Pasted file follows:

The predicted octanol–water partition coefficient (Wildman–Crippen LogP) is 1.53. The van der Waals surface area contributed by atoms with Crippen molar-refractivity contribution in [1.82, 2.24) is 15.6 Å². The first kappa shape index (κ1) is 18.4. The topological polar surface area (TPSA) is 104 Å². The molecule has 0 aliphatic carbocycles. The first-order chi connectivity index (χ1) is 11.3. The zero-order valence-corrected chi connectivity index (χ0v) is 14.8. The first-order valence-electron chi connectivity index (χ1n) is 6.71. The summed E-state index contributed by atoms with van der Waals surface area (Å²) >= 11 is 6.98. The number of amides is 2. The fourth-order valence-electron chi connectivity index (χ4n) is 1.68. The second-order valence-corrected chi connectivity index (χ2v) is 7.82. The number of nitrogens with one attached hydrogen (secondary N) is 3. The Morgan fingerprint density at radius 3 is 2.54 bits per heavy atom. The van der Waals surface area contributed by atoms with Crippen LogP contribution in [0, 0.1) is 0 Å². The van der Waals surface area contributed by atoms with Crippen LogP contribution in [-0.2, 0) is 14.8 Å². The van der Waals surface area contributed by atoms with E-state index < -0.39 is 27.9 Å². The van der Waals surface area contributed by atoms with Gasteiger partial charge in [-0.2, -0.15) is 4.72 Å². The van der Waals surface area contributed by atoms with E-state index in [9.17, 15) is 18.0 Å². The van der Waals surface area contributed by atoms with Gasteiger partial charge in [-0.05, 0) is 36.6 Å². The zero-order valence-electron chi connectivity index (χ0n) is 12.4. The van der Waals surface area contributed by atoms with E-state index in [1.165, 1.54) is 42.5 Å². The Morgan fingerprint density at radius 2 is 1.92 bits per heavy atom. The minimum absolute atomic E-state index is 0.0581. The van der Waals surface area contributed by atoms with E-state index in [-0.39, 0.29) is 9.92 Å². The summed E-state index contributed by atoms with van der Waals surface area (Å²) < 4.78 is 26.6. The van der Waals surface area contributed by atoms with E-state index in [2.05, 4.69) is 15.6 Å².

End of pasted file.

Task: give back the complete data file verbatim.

The predicted octanol–water partition coefficient (Wildman–Crippen LogP) is 1.53. The van der Waals surface area contributed by atoms with Crippen molar-refractivity contribution in [1.82, 2.24) is 15.6 Å². The first kappa shape index (κ1) is 18.4. The topological polar surface area (TPSA) is 104 Å². The molecule has 0 aliphatic carbocycles. The first-order chi connectivity index (χ1) is 11.3. The zero-order valence-corrected chi connectivity index (χ0v) is 14.8. The first-order valence-electron chi connectivity index (χ1n) is 6.71. The summed E-state index contributed by atoms with van der Waals surface area (Å²) >= 11 is 6.98. The number of amides is 2. The fourth-order valence-electron chi connectivity index (χ4n) is 1.68. The second-order valence-corrected chi connectivity index (χ2v) is 7.82. The number of nitrogens with one attached hydrogen (secondary N) is 3. The Morgan fingerprint density at radius 3 is 2.54 bits per heavy atom. The van der Waals surface area contributed by atoms with Crippen LogP contribution in [0, 0.1) is 0 Å². The van der Waals surface area contributed by atoms with Crippen LogP contribution in [-0.2, 0) is 14.8 Å². The van der Waals surface area contributed by atoms with E-state index < -0.39 is 27.9 Å². The van der Waals surface area contributed by atoms with Gasteiger partial charge in [-0.2, -0.15) is 4.72 Å². The van der Waals surface area contributed by atoms with E-state index in [9.17, 15) is 18.0 Å². The van der Waals surface area contributed by atoms with Gasteiger partial charge in [-0.05, 0) is 36.6 Å². The zero-order valence-electron chi connectivity index (χ0n) is 12.4. The van der Waals surface area contributed by atoms with E-state index in [1.165, 1.54) is 42.5 Å². The Morgan fingerprint density at radius 2 is 1.92 bits per heavy atom. The minimum absolute atomic E-state index is 0.0581. The van der Waals surface area contributed by atoms with E-state index in [-0.39, 0.29) is 9.92 Å². The summed E-state index contributed by atoms with van der Waals surface area (Å²) < 4.78 is 26.6. The van der Waals surface area contributed by atoms with E-state index in [2.05, 4.69) is 15.6 Å².